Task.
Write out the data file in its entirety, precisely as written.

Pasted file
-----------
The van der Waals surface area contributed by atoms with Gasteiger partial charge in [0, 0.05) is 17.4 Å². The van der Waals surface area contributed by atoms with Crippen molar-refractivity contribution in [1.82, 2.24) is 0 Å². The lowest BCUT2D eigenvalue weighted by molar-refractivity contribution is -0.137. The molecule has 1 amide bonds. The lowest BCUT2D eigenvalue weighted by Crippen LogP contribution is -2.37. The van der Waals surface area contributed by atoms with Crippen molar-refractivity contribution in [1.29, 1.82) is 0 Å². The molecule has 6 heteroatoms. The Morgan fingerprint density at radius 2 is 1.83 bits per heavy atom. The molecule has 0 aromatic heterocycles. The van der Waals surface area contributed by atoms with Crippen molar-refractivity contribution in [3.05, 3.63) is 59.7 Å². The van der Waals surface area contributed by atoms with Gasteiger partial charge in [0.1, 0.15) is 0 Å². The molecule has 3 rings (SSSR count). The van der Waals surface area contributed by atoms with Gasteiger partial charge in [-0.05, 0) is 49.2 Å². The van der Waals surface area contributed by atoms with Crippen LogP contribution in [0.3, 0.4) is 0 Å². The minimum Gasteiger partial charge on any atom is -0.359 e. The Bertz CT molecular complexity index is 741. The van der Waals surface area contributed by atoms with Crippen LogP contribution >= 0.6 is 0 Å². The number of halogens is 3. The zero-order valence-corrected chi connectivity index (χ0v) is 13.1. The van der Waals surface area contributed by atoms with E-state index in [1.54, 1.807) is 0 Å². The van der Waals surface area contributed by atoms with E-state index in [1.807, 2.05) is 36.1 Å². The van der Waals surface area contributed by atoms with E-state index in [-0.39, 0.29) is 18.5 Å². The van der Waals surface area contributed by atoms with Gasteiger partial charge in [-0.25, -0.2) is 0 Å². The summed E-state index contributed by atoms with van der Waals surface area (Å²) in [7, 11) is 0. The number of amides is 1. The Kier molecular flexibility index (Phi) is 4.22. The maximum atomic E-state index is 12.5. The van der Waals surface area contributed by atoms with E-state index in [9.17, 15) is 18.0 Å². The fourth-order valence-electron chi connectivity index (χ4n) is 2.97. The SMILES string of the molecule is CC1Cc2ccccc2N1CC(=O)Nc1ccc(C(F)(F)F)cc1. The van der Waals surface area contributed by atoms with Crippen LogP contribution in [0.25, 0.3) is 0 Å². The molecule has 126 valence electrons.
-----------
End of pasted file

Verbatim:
The van der Waals surface area contributed by atoms with Gasteiger partial charge in [0, 0.05) is 17.4 Å². The van der Waals surface area contributed by atoms with Crippen molar-refractivity contribution in [1.82, 2.24) is 0 Å². The lowest BCUT2D eigenvalue weighted by molar-refractivity contribution is -0.137. The molecule has 1 amide bonds. The lowest BCUT2D eigenvalue weighted by Crippen LogP contribution is -2.37. The van der Waals surface area contributed by atoms with Crippen molar-refractivity contribution in [1.29, 1.82) is 0 Å². The molecule has 6 heteroatoms. The Morgan fingerprint density at radius 2 is 1.83 bits per heavy atom. The molecule has 0 aromatic heterocycles. The van der Waals surface area contributed by atoms with Crippen molar-refractivity contribution in [3.05, 3.63) is 59.7 Å². The van der Waals surface area contributed by atoms with Gasteiger partial charge in [0.1, 0.15) is 0 Å². The molecule has 3 rings (SSSR count). The van der Waals surface area contributed by atoms with Gasteiger partial charge in [-0.05, 0) is 49.2 Å². The van der Waals surface area contributed by atoms with Crippen LogP contribution in [0.3, 0.4) is 0 Å². The minimum Gasteiger partial charge on any atom is -0.359 e. The Bertz CT molecular complexity index is 741. The van der Waals surface area contributed by atoms with Crippen LogP contribution >= 0.6 is 0 Å². The number of halogens is 3. The zero-order valence-corrected chi connectivity index (χ0v) is 13.1. The van der Waals surface area contributed by atoms with E-state index in [1.54, 1.807) is 0 Å². The van der Waals surface area contributed by atoms with E-state index in [1.807, 2.05) is 36.1 Å². The van der Waals surface area contributed by atoms with E-state index in [-0.39, 0.29) is 18.5 Å². The van der Waals surface area contributed by atoms with Gasteiger partial charge in [-0.25, -0.2) is 0 Å². The summed E-state index contributed by atoms with van der Waals surface area (Å²) in [7, 11) is 0. The number of amides is 1. The Kier molecular flexibility index (Phi) is 4.22. The maximum atomic E-state index is 12.5. The van der Waals surface area contributed by atoms with E-state index in [9.17, 15) is 18.0 Å². The fourth-order valence-electron chi connectivity index (χ4n) is 2.97. The SMILES string of the molecule is CC1Cc2ccccc2N1CC(=O)Nc1ccc(C(F)(F)F)cc1. The van der Waals surface area contributed by atoms with Crippen LogP contribution in [0.25, 0.3) is 0 Å². The molecule has 126 valence electrons.